Urinary IL-18 seems to be independent from renal maturity, whereas it can be influenced by sepsis, thus reducing its ability to detect AKI [97].

Cystatin C

CysC, a cysteine protease inhibitor, is predominantly localized in the proximal tubule of the cortex. In addition, it was observed in the lumen of the renal tubule in the cortex, corticomedullary junction, and medulla during the progression of renal damage, although its immune-reactive area ratio was very low. Apparently, CysC does not cross the placenta [105] and thus reflects the renal function of neonates in early postnatal life regardless of body composition and size [106]. Serum CysC was identified as an earlier marker of AKI in preterm neonates with respiratory distress syndrome [51] and was also predictive of AKI in non-septic, critically ill newborns [107].

Although other studies have evaluated CysC in older children, it is difficult to extend their results to the neonatal population, considering that normal values of urinary CysC decrease with tubular maturation [97].

Urinary CysC, as an independent biomarker with greater accuracy than urinary IL-18, could predict the development of AKI in non-septic, critically ill neonates [107].

Kidney Injury Molecule-1

KIM-1, a transmembrane tubular protein with unknown function, is undetectable in normal kidneys but is markedly induced in experimental renal injury. The KIM-1 ectodomain is cleaved, detectable in urine, and reflects renal damage. Urinary KIM-1 levels are strongly related to tubular KIM-1 expression in experimental and human renal disease. Studies in humans also indicated that urinary KIM-1 was sensitive and a specific marker of injury as well as predictors of outcome [108]. Recently, two systematic reviews have reported that KIM-1 was an efficient novel urinary biomarker in the diagnosis of AKI within 24 h after kidney injury [108, 109], especially in the diagnosis of ischemic injury [110]. However, due to small population settings, heterogeneous patient type, few clinical trials, and heterogeneity in detection time, the application of KIM-1 in the early diagnosis of AKI still needs to be validated by larger studies. Moreover, age is still insufficiently evaluated as an influencing factor [111].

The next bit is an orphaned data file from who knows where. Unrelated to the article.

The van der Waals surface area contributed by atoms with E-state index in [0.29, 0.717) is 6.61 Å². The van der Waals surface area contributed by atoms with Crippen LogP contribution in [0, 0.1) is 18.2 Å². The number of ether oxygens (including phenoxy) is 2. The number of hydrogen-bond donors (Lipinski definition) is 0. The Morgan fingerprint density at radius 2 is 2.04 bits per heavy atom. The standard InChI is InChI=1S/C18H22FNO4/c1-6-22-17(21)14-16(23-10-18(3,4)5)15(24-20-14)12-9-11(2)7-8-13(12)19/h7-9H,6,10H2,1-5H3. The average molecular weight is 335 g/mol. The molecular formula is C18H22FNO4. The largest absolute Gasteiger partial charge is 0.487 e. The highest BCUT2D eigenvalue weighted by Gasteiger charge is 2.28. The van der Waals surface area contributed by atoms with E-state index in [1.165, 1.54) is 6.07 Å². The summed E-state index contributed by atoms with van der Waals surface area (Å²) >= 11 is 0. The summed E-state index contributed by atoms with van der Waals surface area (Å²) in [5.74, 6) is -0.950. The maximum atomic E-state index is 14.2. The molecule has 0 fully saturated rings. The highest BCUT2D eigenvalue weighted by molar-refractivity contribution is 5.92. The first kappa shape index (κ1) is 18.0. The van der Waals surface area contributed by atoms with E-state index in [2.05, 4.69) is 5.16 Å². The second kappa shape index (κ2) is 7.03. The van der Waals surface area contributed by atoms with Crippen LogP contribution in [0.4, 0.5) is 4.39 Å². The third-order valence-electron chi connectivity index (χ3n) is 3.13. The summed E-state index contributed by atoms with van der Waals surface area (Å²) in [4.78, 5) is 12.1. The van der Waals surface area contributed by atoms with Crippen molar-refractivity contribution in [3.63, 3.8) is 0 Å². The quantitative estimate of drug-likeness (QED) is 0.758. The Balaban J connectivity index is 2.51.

β-Trace Protein

BTP is a low-molecular-weight protein belonging to the lipocalin protein family. In adult patients, serum BTP is reported to inversely correlate with GFR, and increases with renal diseases [112]. In the neonatal population, BTP is shown to be independent from gestational age and muscle mass, and is a good predictor of GFR reduction [113, 114]. Ranges for serum BTP in term and preterm neonates have been provided and a steady decline of BTP values with increasing age was observed [115]. In the newborn population, threshold values for AKI identification have not yet been defined [114].


The cytokine OPN is involved in the pathophysiology of experimental acute kidney injury and could be a specific biomarker of AKI in the case of loop of Henle damage.

In the neonatal population, a nested case-control study [102] in 30 patients (only nine with AKI) showed that AKI newborns had greater OPN values than controls. Prospective studies are needed to ascertain OPN value in predicting neonatal AKI.


Tubular proteinuria is traditionally referred to low-molecular-weight proteins that are normally produced in the body, freely filtered across the glomerulus, and normally reabsorbed in the proximal tubule but appear in the urine due to proximal tubular damage. Examples include α1-microglobulin, β2-microglobulin, and retinol-binding protein. β2-microglobulin is a 12-kD protein, is part of the class I major histocompatibility complex, and is presented at the membrane of nucleated cells. Urinary concentration may rise after toxins (radiocontrast) or cardiac surgery, or transplantation-induced renal injury, but may poorly predict the need for renal replacement therapy. Also, the concentration of β2-microglobulin increases with glomerular diseases, and an increase in β2-microglobulin may be predictive for a decrease in renal function. Therefore, β2-microglobulin may not be a specific marker of tubular injury [116].

Recently, more and more experts have suggested that a combination of multiple biomarkers to form a biomarkers panel was an optimal way to detect AKI more efficiently and accurately [107].


Metabolomics represents an efficient way to contemporarily measure many biomarkers by analysing global sets of low-molecular-weight metabolites (including amino acids, organic acids, sugars, fatty acids, lipids, steroids, small peptides, vitamins, etc.), thus providing a ‘snapshot’ of the metabolic status of a cell, tissue, or organism in relation to genetic variations or external stimuli. The use of metabolomics appears to be a promising tool in neonatology. Urine is a biofluid particularly suitable for metabolomic analysis in neonatology because it may be collected by using simple, non-invasive techniques and may provide valuable diagnostic information [117].

The field of metabolomics uses analytical techniques such as nuclear magnetic resonance (NMR) spectroscopy and mass spectrometry (MS) to identify and quantify a sample’s metabolite pool. Quantification of metabolites serves not only as a biomarker of certain cellular or tissue injuries but also to elucidate mechanisms of AKI.

Pharmacokinetic Aspects